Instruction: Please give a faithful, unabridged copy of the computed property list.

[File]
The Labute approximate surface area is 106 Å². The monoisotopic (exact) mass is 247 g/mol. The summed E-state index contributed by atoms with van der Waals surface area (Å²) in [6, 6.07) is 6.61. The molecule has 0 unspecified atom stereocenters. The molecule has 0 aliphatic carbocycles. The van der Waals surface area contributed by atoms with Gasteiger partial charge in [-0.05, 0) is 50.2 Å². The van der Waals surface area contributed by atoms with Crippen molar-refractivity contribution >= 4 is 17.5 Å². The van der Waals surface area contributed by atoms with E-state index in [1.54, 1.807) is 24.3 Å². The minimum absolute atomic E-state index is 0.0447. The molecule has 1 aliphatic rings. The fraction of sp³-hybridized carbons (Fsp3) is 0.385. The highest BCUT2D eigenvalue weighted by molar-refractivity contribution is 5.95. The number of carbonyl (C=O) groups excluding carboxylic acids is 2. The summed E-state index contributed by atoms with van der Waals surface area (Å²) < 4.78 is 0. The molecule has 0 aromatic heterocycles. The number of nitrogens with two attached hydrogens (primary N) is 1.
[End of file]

The Labute approximate surface area is 106 Å². The monoisotopic (exact) mass is 247 g/mol. The summed E-state index contributed by atoms with van der Waals surface area (Å²) in [6, 6.07) is 6.61. The molecule has 0 unspecified atom stereocenters. The molecule has 0 aliphatic carbocycles. The van der Waals surface area contributed by atoms with Gasteiger partial charge in [-0.05, 0) is 50.2 Å². The van der Waals surface area contributed by atoms with Crippen molar-refractivity contribution >= 4 is 17.5 Å². The van der Waals surface area contributed by atoms with E-state index in [1.54, 1.807) is 24.3 Å². The minimum absolute atomic E-state index is 0.0447. The molecule has 1 aliphatic rings. The fraction of sp³-hybridized carbons (Fsp3) is 0.385. The highest BCUT2D eigenvalue weighted by molar-refractivity contribution is 5.95. The number of carbonyl (C=O) groups excluding carboxylic acids is 2. The summed E-state index contributed by atoms with van der Waals surface area (Å²) < 4.78 is 0. The molecule has 0 aromatic heterocycles. The number of nitrogens with two attached hydrogens (primary N) is 1.